Reviewed by Colin Jacobson (February 21, 2017)
Michael Fassbender stars in 2016’s Trespass Against Us, a crime-related drama. Colby Cutler (Brendan Gleeson) leads an extended family that lives in a sprawling, isolated compound of trailers.
The Cutlers live a ramshackle, unstructured existence supported by various criminal enterprises. When various shenanigans threaten his wife and kids, Chad Cutler rebels against his father Colby and attempts to extricate from the wider clan. This leads to conflicts.
While I don’t endorse the notion that movies should only be about likable characters, I do think it becomes tougher to connect to a film in which the ostensible protagonist seems terribly flawed. That becomes an issue here, as the off-putting personality exhibited by Chad makes it more difficult to invest in his story.
On one hand, Trespass does set up Chad for redemption, and it demonstrates his potential positives pretty early. The opening scene makes Chad look reckless and foolhardy, but subsequent sequences let us see his desire to break away from the broader clan, especially due to the negative impact Colby and company put on Chad’s kids.
However, as the film giveth, it taketh away, for every scene of “progressive Chad” seems to get countered by one with “idiot Chad”. The character’s persistent inability to sustain a personality sans risky behavior means it becomes tougher to see him as much more than a jerk.
Trespass does try to balance our view of Chad via the manner in which it illustrates his environment. Because of Colby’s influence, Chad never got a formal education, and Colby’s myriad personality flaws mean Chad never had much of a chance – apple, tree and all that.
As such, I should probably respect and admire Chad’s desire to improve his lot and do better for his family, but damn, I find it hard to make that leap. The film depicts so many semi-fatal flaws in Chad that I encounter obstacles when I try to like or care about him.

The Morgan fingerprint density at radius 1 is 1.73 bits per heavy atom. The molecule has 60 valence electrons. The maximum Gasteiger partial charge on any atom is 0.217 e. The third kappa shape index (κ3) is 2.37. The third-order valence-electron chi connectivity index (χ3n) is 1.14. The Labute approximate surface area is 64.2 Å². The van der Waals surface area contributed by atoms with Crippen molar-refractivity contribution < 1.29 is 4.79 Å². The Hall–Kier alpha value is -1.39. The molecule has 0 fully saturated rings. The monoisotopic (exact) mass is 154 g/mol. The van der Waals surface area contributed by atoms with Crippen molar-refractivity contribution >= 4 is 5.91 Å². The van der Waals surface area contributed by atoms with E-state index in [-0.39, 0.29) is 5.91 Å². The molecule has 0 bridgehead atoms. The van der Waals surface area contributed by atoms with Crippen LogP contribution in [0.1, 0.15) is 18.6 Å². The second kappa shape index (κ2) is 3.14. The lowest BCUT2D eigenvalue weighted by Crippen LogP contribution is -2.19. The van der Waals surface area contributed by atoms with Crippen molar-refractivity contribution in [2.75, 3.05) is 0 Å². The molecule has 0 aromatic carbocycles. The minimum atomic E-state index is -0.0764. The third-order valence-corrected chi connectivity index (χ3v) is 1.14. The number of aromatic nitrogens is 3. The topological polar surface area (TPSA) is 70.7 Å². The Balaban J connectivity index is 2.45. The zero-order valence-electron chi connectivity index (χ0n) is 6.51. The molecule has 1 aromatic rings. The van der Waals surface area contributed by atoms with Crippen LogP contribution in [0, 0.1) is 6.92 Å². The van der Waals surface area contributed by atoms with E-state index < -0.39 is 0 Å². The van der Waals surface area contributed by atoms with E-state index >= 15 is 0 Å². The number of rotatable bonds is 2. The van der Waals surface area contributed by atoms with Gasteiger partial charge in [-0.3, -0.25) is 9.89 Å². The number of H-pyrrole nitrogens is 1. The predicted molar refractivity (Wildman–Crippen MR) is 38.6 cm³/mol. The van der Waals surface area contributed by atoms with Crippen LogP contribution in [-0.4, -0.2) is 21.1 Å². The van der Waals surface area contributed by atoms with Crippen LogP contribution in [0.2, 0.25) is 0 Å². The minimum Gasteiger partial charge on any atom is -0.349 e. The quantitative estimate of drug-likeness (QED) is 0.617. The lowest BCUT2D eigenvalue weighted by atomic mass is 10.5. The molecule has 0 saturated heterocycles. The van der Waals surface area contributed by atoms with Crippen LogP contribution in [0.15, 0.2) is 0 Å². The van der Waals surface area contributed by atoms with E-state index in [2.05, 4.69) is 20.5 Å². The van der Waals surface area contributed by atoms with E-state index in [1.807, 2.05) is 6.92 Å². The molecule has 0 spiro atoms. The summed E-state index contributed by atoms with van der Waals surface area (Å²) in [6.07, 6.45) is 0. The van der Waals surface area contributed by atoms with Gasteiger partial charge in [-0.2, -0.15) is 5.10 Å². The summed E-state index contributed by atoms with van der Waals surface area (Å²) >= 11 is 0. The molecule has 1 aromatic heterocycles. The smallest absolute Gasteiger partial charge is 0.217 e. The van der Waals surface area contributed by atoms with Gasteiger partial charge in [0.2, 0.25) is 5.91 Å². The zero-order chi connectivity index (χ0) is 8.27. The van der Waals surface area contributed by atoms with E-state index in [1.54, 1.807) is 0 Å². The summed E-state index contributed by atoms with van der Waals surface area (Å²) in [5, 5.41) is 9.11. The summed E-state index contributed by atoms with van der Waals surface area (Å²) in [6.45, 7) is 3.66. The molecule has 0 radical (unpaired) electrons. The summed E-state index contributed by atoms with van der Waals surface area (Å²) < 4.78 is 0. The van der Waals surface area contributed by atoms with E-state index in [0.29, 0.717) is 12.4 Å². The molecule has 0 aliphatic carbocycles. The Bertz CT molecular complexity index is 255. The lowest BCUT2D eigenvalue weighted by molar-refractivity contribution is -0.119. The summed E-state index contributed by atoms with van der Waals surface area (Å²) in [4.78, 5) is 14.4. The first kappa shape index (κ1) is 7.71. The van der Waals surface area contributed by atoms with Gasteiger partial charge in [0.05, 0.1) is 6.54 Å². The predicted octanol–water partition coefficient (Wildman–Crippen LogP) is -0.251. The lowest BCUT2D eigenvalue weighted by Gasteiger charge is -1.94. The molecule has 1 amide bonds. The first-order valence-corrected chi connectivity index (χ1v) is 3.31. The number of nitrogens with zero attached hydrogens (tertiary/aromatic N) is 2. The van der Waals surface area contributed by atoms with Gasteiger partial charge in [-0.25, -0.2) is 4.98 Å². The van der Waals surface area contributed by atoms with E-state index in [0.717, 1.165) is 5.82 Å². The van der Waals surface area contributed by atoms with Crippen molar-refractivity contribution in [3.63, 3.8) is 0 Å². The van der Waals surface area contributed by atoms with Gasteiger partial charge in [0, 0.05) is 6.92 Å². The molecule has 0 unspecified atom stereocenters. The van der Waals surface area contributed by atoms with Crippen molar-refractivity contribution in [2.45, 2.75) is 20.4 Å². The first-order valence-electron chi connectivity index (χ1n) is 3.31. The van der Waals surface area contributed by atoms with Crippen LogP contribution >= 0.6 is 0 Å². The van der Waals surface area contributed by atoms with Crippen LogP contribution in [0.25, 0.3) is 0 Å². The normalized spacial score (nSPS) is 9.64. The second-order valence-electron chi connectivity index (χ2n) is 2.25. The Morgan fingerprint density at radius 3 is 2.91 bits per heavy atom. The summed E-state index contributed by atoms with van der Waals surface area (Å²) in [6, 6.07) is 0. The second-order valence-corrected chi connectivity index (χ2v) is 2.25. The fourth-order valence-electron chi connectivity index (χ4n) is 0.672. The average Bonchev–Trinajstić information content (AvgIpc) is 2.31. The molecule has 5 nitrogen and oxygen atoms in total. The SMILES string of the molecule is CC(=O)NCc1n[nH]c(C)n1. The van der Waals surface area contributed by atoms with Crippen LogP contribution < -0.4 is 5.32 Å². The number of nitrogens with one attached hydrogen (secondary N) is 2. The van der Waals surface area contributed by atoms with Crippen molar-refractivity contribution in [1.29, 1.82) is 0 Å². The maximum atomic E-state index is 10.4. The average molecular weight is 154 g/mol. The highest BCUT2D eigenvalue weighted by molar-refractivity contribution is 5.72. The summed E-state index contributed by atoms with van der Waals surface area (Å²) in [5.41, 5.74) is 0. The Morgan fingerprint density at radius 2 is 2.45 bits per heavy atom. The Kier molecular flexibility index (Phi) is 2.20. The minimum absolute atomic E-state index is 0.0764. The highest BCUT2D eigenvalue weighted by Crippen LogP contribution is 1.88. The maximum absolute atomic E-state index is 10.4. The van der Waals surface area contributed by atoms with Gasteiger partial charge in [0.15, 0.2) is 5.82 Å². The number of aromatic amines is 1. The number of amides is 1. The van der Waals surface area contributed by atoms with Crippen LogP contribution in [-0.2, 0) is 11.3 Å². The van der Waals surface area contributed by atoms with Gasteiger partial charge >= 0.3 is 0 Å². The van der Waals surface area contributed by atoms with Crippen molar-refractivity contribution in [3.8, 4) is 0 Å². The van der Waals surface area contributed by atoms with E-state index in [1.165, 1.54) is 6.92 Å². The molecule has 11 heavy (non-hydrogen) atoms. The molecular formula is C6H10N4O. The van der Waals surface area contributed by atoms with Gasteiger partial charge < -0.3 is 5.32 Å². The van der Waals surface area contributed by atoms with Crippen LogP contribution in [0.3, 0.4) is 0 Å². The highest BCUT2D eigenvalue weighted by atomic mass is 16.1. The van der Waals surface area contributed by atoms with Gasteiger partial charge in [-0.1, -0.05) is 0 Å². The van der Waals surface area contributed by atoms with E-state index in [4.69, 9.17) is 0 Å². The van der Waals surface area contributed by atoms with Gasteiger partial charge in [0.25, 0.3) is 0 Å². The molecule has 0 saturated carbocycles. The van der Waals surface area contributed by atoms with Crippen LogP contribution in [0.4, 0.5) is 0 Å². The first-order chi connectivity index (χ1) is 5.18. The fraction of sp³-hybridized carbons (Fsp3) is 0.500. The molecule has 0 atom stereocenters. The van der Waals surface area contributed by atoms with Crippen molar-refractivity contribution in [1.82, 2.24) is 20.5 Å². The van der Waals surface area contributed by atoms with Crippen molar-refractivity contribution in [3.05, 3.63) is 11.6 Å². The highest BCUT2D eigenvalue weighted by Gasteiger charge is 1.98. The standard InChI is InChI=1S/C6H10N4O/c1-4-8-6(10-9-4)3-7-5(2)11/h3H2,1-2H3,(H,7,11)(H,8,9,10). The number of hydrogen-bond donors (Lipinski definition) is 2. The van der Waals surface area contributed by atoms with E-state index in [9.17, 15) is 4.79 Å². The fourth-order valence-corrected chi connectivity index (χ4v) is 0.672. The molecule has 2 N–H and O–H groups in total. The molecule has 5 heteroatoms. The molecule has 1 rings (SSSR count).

It probably doesn’t help that I get the impression much of Chad’s push away from Colby and the bigger clan comes from the incessant nagging of his wife Kelly (Lindsey Marshal). I always feel that if she didn’t pester him so much, Chad would be perfectly content to continue on his sociopathic path along with Colby and the others.
I think the portrayal of the characters offers another double-edged sword. I like the fact that Trespass doesn’t paint the Cutlers as a band of charming outlaws – they’re barely-literate bottom-feeders, essentially, and I respect the absence of romanticism.
But once again, this means we’re stuck with 100 minutes of largely unpleasant people about whom we never care. Cripes – even the kids tend to seem unlikable! At no point do I ever invest in these journeys, and I think that runs counter to the filmmakers’ intentions.
Even without these issues, Trespass suffers because it takes forever to take us where it wants to go. The story feels padded, as it conveys Chad’s desire to break from the clan early but it requires an awful lot of time to move him there.
Again, some of this comes across as realistic, but it doesn’t work dramatically. Chad’s constant flip-flops feel more like they exist to fill out running time, and they make the story move too slowly. All these moments feel redundant and they don’t build the characters past what we figure out early in the tale.
The actors do fine, even if they can’t get me to care about their roles. I like the fact that Fassbender and especially Gleeson never attempt to soften their characters, so they never attempt to create endearing personalities that would violate the parts as intended.
All of this adds up to a movie I respect in its refusal to turn into a standard “feel good” tale, but not one that I enjoy or that I think achieves other goals. Trespass Against Us offers a tale with characters who fail to adequately engage the viewer, and that becomes a major weakness.